How to Calculate the Cost of Downtime and use it to fund Your DR Project
- There are many different ways to calculate the cost of downtime
- We present three calculators, and a shorthand number you can use at your discretion
- We also offer some advice on how to use the information to gain approval for the cost of a Disaster Recovery project
In 2014, Gartner published the results of an analysis into the cost of downtime. Based on industry surveys (presumably of Gartner clients and/or similar size businesses), they estimated cost for the average (large) firm of USD$5,600 per minute.
The Ponemon Institute later updated the figure to $9,000 per minute. But nobody has really driven the conversation since 2016 with a fresh comprehensive study.
In some ways, it doesn’t matter. The fact is there is a cost and even though it differs between companies, it’s always high. Using an average based on data from the largest of companies doesn’t help you convince your Managing Director or Board of the need for your own investment in Backup and Disaster Recovery (DR) technology.
So you should use a calculator and your own company’s data to arrive at something meaningful to your team.
Downtime Calculation Methods
Rather than create our own version of some well-worn metrics, we have reviewed some key peers’ formulas and present them below. In the last part of the article, we show you how to win investment from key decision-makers.
The Hard Cost Method
Here’s an excerpt from CIO.com
To calculate the productivity impact financial number is a simple process:
Determine the average hourly salary of the impacted employees. You can get this easily from human resources or a senior manager in the operations side of the business. All you need is a rough estimate.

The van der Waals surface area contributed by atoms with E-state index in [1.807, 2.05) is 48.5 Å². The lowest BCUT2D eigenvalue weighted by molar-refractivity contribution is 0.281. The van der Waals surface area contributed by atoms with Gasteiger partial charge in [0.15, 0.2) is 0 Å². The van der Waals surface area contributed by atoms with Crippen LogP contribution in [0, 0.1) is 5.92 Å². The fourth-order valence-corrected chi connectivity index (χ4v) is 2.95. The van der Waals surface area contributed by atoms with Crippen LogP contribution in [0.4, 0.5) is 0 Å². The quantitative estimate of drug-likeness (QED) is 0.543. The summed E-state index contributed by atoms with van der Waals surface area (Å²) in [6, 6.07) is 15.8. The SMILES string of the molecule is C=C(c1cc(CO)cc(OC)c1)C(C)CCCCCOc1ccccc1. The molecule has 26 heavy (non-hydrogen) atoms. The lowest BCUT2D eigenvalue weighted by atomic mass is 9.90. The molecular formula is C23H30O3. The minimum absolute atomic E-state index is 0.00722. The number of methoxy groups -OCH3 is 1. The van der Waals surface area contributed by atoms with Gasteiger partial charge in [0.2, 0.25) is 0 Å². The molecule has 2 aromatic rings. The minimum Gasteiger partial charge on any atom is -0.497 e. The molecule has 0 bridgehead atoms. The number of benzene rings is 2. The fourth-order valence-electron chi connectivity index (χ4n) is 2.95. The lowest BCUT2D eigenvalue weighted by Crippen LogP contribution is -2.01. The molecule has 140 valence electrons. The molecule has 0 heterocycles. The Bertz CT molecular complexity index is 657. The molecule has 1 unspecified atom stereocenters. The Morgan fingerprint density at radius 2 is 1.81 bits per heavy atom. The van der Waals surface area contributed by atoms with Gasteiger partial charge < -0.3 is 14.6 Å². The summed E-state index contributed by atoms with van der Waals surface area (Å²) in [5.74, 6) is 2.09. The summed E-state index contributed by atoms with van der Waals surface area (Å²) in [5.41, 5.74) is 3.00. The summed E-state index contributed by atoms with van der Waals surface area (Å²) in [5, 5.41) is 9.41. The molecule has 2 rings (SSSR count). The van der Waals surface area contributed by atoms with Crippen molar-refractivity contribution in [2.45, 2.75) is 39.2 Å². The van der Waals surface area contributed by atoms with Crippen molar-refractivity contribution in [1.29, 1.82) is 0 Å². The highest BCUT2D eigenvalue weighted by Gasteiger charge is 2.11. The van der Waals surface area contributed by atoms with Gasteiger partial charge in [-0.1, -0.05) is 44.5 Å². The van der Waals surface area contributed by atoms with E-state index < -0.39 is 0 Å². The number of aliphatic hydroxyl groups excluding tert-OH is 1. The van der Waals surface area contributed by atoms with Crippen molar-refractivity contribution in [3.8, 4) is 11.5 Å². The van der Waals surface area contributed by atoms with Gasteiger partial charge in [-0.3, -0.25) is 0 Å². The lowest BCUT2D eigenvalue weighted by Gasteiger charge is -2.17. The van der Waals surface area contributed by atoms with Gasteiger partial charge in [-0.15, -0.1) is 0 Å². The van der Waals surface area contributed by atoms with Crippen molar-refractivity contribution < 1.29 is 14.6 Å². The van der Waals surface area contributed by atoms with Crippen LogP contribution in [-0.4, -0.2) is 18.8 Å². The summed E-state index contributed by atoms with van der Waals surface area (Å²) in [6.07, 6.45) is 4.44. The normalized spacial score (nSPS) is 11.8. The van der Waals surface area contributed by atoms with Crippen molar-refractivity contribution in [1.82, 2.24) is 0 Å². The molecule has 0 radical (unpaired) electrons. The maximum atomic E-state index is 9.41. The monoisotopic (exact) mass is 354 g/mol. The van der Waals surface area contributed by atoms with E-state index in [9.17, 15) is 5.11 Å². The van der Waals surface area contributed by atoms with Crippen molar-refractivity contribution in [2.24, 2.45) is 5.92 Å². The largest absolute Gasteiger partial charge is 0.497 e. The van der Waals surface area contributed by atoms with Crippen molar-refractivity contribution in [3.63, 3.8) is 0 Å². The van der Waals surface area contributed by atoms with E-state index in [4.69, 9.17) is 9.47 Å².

Decide on the productivity impact factor of the downtime event. (Computer One note: e.g. If your primary internet link is lost and you don’t have a backup, what would that mean for all your departments?) This can be as low as 10 percent to as high as 100 percent depending upon what the outage is and the nature of the work of the impacted employees.
Calculate the “Productivity Cost Impact” or you can call it the “Cost of Downtime.” To do this: Cost of Downtime = (Impacted Employees) X (Productivity Factor %) X (Average hourly salary)
So in a team with 80 professional staff, in a company with a full cloud-model, the calculation is likely to look like this:
$57.97 (average hourly salary) x 90% (assumed level of productivity impact) x 100 (number of affected employees) = $5,217.30 per hour
But that’s just the hard cost to the business. What about the opportunity cost?
The Total Cost Method
If you want a bit more detail to satisfy your decision-makers, use this formula to add both your hard costs (money you will actually lose) to your Revenue Cost (the lost money you can’t charge to customers during the downtime event):
Productivity cost = E x % x C x H
- E = number of employees affected
- % = percentage they are affected (eg. Can they still perform 50% of their job even after application access is interrupted?)
- C = average cost of employees per hour
- H = number of downtime hours
Revenue loss = (GR/TH) x I x H
- GR = gross annual revenue
- TH = total annual business hours (for a professional services company we recommend using 230 x 8 = 1,840 which takes into account non-working hours from weekends, public holidays and annual leave, plus an average of 3 personal leave days)
- % = percentage impact (this may be the same number as in the productivity cost calculation or it may differ depending on how the business’ ability to earn revenue is affected by an outage)
- H = hours of downtime
Atlassian, citing a report from Carbonite, which in turn took some data from an IDC report, likes to keep it simple.
Use $427 per minute for a small company, and $9,000 for a medium to large company.